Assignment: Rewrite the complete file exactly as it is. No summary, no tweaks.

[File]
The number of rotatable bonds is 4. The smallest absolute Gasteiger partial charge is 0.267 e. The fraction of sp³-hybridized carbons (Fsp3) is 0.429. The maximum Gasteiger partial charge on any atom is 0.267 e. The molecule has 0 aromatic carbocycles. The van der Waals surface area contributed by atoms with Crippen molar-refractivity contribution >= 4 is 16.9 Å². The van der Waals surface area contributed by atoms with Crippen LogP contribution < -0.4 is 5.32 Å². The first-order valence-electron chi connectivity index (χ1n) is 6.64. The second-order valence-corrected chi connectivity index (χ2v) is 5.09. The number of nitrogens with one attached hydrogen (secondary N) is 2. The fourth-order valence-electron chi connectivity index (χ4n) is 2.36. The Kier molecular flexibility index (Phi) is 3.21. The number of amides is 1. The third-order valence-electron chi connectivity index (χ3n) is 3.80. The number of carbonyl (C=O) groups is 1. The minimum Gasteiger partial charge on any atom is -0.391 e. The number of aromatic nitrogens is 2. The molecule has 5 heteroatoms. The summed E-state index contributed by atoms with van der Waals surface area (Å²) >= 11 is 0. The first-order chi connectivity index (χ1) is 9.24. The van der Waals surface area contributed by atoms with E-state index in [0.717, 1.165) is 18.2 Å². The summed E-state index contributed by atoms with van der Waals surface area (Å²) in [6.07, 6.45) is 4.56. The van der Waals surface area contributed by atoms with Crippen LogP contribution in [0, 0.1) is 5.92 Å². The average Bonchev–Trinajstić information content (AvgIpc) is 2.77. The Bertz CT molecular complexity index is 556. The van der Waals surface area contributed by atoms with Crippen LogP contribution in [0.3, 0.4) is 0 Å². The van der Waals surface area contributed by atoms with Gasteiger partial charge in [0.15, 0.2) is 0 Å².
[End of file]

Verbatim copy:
The number of rotatable bonds is 4. The smallest absolute Gasteiger partial charge is 0.267 e. The fraction of sp³-hybridized carbons (Fsp3) is 0.429. The maximum Gasteiger partial charge on any atom is 0.267 e. The molecule has 0 aromatic carbocycles. The van der Waals surface area contributed by atoms with Crippen molar-refractivity contribution >= 4 is 16.9 Å². The van der Waals surface area contributed by atoms with Crippen LogP contribution < -0.4 is 5.32 Å². The first-order valence-electron chi connectivity index (χ1n) is 6.64. The second-order valence-corrected chi connectivity index (χ2v) is 5.09. The number of nitrogens with one attached hydrogen (secondary N) is 2. The fourth-order valence-electron chi connectivity index (χ4n) is 2.36. The Kier molecular flexibility index (Phi) is 3.21. The number of amides is 1. The third-order valence-electron chi connectivity index (χ3n) is 3.80. The number of carbonyl (C=O) groups is 1. The minimum Gasteiger partial charge on any atom is -0.391 e. The number of aromatic nitrogens is 2. The molecule has 5 heteroatoms. The summed E-state index contributed by atoms with van der Waals surface area (Å²) >= 11 is 0. The first-order chi connectivity index (χ1) is 9.24. The van der Waals surface area contributed by atoms with E-state index in [0.717, 1.165) is 18.2 Å². The summed E-state index contributed by atoms with van der Waals surface area (Å²) in [6.07, 6.45) is 4.56. The van der Waals surface area contributed by atoms with Crippen LogP contribution in [0, 0.1) is 5.92 Å². The average Bonchev–Trinajstić information content (AvgIpc) is 2.77. The Bertz CT molecular complexity index is 556. The van der Waals surface area contributed by atoms with Crippen LogP contribution in [0.3, 0.4) is 0 Å². The van der Waals surface area contributed by atoms with Gasteiger partial charge in [0.15, 0.2) is 0 Å².